For our Review of the year in Scottish writing and all things bookish Ali was once again joined by Booky Vikki herself, Publishing Scotland’s Vikki Reilly, to discuss their favourite books of the year and the state of Scottish writing and publishing. While doing so they try to identify the themes and trends of the last 12 months, look into what’s coming in the new year, forget the names of things (mostly Ali, to be fair), talk music, “Mayhem”, and explain why 2018 belonged to Muriel. It was quite the year and hopefully we go some way to summing it up and rounding it off for you.
The podcast is the perfect companion piece to our earlier post ‘The Good Word: Scots Whay Hae!’s 10 Best Books Of 2018 (+1)…’ (see right), where you’ll be able to link to reviews of many of the books and writers that Vikki and Ali discuss. There’s a lot of love for writers and publishers alike, and although we didn’t manage to cover it all, we hope you’ll find something to pique your interest. Continue reading
One of the most welcome literary surprises of last year was Charles E. McGarry’s novel The Ghost Of Helen Addison. It introduced the world to private investigator, and bon viveur, Leo Moran, whose gift of second sight is both a blessing and a curse. To say this is a Glaswegian gumshoe with a difference is ridiculous understatement writ large. Quite simply, you will never have met a character like Leo Moran. In the SWH! review we said, “With The Ghost Of Helen Addison Charles E. McGarry has presented a new voice to Scottish crime fiction, and a memorable character to match. I’m looking forward to seeing how these novels develop…”. Well, look no further as the man is back in The Shadow Of The Black Earl.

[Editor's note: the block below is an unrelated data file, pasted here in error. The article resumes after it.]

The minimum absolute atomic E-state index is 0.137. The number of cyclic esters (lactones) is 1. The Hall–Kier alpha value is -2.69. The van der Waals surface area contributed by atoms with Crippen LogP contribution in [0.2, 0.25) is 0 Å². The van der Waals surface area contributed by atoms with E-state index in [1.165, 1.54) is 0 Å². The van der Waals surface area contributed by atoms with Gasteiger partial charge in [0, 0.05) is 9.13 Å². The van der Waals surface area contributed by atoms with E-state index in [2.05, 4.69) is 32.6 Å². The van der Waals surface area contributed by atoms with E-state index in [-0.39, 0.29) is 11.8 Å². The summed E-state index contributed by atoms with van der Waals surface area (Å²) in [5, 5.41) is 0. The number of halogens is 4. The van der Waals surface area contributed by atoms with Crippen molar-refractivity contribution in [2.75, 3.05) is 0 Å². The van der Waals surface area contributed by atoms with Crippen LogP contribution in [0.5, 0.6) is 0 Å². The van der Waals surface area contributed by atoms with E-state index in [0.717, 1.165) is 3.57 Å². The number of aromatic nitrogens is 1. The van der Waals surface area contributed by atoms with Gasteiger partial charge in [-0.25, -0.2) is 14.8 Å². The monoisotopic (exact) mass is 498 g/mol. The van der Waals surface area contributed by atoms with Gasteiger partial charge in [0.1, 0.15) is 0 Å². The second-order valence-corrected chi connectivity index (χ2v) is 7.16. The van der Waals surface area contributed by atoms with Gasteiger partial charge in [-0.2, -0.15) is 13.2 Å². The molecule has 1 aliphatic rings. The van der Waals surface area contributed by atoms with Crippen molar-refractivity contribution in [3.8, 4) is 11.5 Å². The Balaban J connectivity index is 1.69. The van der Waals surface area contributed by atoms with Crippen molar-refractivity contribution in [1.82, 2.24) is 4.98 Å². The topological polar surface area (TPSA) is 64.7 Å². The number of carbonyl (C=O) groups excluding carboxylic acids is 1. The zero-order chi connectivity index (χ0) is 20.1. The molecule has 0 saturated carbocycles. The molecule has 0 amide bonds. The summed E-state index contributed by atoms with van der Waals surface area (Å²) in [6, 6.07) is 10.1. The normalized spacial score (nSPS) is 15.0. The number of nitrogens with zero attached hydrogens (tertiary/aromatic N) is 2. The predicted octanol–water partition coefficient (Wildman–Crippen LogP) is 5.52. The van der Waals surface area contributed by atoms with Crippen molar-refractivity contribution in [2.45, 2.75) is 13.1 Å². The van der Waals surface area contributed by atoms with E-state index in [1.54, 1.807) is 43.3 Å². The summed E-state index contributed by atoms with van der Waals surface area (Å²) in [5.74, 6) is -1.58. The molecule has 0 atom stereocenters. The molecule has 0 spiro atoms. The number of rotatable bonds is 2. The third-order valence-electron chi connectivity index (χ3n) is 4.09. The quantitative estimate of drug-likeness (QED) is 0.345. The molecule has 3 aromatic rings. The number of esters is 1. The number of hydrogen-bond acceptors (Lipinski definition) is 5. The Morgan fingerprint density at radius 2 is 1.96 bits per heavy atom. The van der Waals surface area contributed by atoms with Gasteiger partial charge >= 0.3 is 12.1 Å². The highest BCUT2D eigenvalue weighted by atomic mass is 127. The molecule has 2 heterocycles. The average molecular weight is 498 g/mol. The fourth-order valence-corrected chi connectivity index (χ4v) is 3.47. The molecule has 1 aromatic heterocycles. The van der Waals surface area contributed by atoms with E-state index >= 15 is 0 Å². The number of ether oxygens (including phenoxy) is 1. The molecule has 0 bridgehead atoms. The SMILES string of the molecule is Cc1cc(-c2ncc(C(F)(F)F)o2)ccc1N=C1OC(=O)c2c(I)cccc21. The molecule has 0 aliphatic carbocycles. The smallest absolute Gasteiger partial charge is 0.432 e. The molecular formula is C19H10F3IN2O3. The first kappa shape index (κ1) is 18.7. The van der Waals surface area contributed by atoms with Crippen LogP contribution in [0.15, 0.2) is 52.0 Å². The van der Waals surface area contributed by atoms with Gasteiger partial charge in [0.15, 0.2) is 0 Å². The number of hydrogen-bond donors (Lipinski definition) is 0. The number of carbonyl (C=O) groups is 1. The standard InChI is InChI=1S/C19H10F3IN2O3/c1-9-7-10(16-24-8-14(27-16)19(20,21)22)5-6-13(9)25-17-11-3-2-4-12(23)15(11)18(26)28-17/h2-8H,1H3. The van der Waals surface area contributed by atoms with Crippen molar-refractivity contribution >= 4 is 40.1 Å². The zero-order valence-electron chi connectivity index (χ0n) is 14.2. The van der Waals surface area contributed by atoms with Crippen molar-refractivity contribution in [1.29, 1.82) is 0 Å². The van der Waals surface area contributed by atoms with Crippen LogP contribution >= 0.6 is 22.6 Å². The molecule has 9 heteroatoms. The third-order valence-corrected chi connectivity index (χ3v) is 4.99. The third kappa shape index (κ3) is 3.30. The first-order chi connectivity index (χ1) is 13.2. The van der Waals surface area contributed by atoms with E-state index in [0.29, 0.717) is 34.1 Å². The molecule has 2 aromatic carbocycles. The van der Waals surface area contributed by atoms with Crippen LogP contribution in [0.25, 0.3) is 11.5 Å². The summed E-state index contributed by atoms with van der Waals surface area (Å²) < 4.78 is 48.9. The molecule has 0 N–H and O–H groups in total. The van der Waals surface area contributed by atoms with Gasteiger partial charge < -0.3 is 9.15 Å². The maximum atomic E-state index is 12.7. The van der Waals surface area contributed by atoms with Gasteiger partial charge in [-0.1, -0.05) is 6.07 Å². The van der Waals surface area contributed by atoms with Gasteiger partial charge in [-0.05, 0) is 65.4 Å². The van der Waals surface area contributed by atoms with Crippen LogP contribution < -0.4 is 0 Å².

If you liked the first Leo Moran mystery you are going to love this one. After a particularly upsetting funeral the dapper detective goes to stay with his now firm friend, the extravagantly named Fordyce Greatorix, at his family home of Biggnarbriggs Hall. There he encounters a range of eccentric characters who would not be out-of-place in an Agatha Christie novel. What unfolds is a whodunit which delves into the world of the occult, masonic and pagan rituals, and police corruption, as well as touching on every one of the Seven Deadly Sins, and then coming up with a few more. If you didn’t read the previous novel you may think this is business as usual in terms of Scottish crime fiction. You’d be wrong. With this second outing what’s now clear is that Leo Moran mysteries are something entirely different altogether. Continue reading
Against all expectations, the Christmas/ New Year period allowed for the reading of some of the books which have been sitting on SWH!’s ever present ‘must-read’ pile, and the next few posts will review at least a couple of those. First up is Charles E. McGarry’s The Ghost Of Helen Addison, which introduces us to Leo Moran, a Glaswegian private eye who is unlike any you’ll have met before, which is in itself a reason for cheer.
In the world of crime-fiction, and Scottish crime-fiction in particular, the belief persists that the genre is one which relies on familiar tropes, stereotypes and cliches. However, I would hope that the work of many of the writers of crime who have featured on these pages, including Louise Welsh, Graeme Macrae Burnet, Douglas Skelton, Michael J. Malone, Alice Thomson and Russel D. McLean, would have changed readers’ preconceptions if they persisted. All of those mentioned, and many others, have very distinct styles and are wildly and wonderfully different to one another. If you’ve yet to embrace Scottish crime fiction, you’re missing out. Continue reading